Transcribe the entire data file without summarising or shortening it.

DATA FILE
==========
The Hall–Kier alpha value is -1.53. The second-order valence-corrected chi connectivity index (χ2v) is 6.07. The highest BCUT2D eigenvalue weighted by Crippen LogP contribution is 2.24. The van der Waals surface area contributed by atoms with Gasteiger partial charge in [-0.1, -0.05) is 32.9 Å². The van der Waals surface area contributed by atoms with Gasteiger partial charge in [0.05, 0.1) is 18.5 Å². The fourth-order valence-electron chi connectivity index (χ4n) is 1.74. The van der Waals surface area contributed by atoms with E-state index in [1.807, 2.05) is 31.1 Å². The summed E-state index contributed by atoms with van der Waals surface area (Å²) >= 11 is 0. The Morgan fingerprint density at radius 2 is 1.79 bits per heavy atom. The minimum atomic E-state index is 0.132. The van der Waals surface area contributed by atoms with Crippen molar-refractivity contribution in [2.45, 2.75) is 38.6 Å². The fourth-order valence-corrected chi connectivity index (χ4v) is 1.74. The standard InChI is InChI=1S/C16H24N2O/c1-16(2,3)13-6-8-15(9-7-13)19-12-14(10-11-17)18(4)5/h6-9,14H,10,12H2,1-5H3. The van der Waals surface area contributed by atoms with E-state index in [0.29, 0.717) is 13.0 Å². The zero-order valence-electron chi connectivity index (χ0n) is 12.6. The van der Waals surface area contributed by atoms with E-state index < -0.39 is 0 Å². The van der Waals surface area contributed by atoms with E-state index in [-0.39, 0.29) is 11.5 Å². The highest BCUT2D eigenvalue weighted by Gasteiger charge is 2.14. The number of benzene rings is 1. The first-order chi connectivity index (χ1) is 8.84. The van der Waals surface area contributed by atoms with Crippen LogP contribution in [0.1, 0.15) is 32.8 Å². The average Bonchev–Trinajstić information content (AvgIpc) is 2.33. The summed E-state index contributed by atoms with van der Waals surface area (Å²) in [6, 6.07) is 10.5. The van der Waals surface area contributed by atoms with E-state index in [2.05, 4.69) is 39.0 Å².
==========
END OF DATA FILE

The Hall–Kier alpha value is -1.53. The second-order valence-corrected chi connectivity index (χ2v) is 6.07. The highest BCUT2D eigenvalue weighted by Crippen LogP contribution is 2.24. The van der Waals surface area contributed by atoms with Gasteiger partial charge in [-0.1, -0.05) is 32.9 Å². The van der Waals surface area contributed by atoms with Gasteiger partial charge in [0.05, 0.1) is 18.5 Å². The fourth-order valence-electron chi connectivity index (χ4n) is 1.74. The van der Waals surface area contributed by atoms with E-state index in [1.807, 2.05) is 31.1 Å². The summed E-state index contributed by atoms with van der Waals surface area (Å²) >= 11 is 0. The Morgan fingerprint density at radius 2 is 1.79 bits per heavy atom. The minimum atomic E-state index is 0.132. The van der Waals surface area contributed by atoms with Crippen molar-refractivity contribution in [2.45, 2.75) is 38.6 Å². The fourth-order valence-corrected chi connectivity index (χ4v) is 1.74. The standard InChI is InChI=1S/C16H24N2O/c1-16(2,3)13-6-8-15(9-7-13)19-12-14(10-11-17)18(4)5/h6-9,14H,10,12H2,1-5H3. The van der Waals surface area contributed by atoms with E-state index in [0.29, 0.717) is 13.0 Å². The zero-order valence-electron chi connectivity index (χ0n) is 12.6. The van der Waals surface area contributed by atoms with E-state index < -0.39 is 0 Å². The van der Waals surface area contributed by atoms with E-state index in [-0.39, 0.29) is 11.5 Å². The highest BCUT2D eigenvalue weighted by Gasteiger charge is 2.14. The number of benzene rings is 1. The first-order chi connectivity index (χ1) is 8.84. The van der Waals surface area contributed by atoms with Crippen LogP contribution in [0.1, 0.15) is 32.8 Å². The average Bonchev–Trinajstić information content (AvgIpc) is 2.33. The summed E-state index contributed by atoms with van der Waals surface area (Å²) in [6, 6.07) is 10.5. The van der Waals surface area contributed by atoms with E-state index in [2.05, 4.69) is 39.0 Å².